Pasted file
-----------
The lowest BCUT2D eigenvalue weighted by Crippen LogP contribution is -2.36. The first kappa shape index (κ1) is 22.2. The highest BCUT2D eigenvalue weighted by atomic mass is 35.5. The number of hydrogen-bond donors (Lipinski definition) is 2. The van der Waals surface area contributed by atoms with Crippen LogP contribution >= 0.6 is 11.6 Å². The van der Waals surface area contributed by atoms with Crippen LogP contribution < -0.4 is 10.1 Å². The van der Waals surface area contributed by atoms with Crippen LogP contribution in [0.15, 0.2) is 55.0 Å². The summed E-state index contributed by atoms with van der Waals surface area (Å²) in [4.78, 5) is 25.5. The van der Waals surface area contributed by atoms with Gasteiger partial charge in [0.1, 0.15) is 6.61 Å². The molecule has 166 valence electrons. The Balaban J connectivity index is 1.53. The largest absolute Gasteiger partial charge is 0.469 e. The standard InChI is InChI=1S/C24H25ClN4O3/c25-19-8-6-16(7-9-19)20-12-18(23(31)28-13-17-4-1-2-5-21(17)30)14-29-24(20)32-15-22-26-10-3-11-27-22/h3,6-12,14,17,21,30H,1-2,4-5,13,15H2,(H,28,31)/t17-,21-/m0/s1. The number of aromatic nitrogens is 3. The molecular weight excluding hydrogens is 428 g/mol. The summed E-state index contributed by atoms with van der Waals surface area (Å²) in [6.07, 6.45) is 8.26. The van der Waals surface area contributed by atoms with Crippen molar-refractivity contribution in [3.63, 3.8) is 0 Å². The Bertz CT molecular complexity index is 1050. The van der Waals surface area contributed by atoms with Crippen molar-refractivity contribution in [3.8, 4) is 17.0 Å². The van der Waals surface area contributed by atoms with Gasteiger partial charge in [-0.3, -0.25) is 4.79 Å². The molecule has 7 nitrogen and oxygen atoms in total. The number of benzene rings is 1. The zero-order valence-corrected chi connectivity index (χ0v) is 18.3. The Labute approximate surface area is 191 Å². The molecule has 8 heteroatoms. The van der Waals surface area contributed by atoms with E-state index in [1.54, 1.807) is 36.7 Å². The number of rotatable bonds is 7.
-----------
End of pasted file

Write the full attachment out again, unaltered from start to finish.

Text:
The lowest BCUT2D eigenvalue weighted by Crippen LogP contribution is -2.36. The first kappa shape index (κ1) is 22.2. The highest BCUT2D eigenvalue weighted by atomic mass is 35.5. The number of hydrogen-bond donors (Lipinski definition) is 2. The van der Waals surface area contributed by atoms with Crippen LogP contribution >= 0.6 is 11.6 Å². The van der Waals surface area contributed by atoms with Crippen LogP contribution < -0.4 is 10.1 Å². The van der Waals surface area contributed by atoms with Crippen LogP contribution in [0.15, 0.2) is 55.0 Å². The summed E-state index contributed by atoms with van der Waals surface area (Å²) in [4.78, 5) is 25.5. The van der Waals surface area contributed by atoms with Gasteiger partial charge in [0.1, 0.15) is 6.61 Å². The molecule has 166 valence electrons. The Balaban J connectivity index is 1.53. The largest absolute Gasteiger partial charge is 0.469 e. The standard InChI is InChI=1S/C24H25ClN4O3/c25-19-8-6-16(7-9-19)20-12-18(23(31)28-13-17-4-1-2-5-21(17)30)14-29-24(20)32-15-22-26-10-3-11-27-22/h3,6-12,14,17,21,30H,1-2,4-5,13,15H2,(H,28,31)/t17-,21-/m0/s1. The number of aromatic nitrogens is 3. The molecular weight excluding hydrogens is 428 g/mol. The summed E-state index contributed by atoms with van der Waals surface area (Å²) in [6.07, 6.45) is 8.26. The van der Waals surface area contributed by atoms with Crippen molar-refractivity contribution in [3.63, 3.8) is 0 Å². The Bertz CT molecular complexity index is 1050. The van der Waals surface area contributed by atoms with Crippen molar-refractivity contribution in [3.8, 4) is 17.0 Å². The van der Waals surface area contributed by atoms with Gasteiger partial charge in [-0.3, -0.25) is 4.79 Å². The molecule has 7 nitrogen and oxygen atoms in total. The number of benzene rings is 1. The zero-order valence-corrected chi connectivity index (χ0v) is 18.3. The Labute approximate surface area is 191 Å². The molecule has 8 heteroatoms. The van der Waals surface area contributed by atoms with E-state index in [1.54, 1.807) is 36.7 Å². The number of rotatable bonds is 7.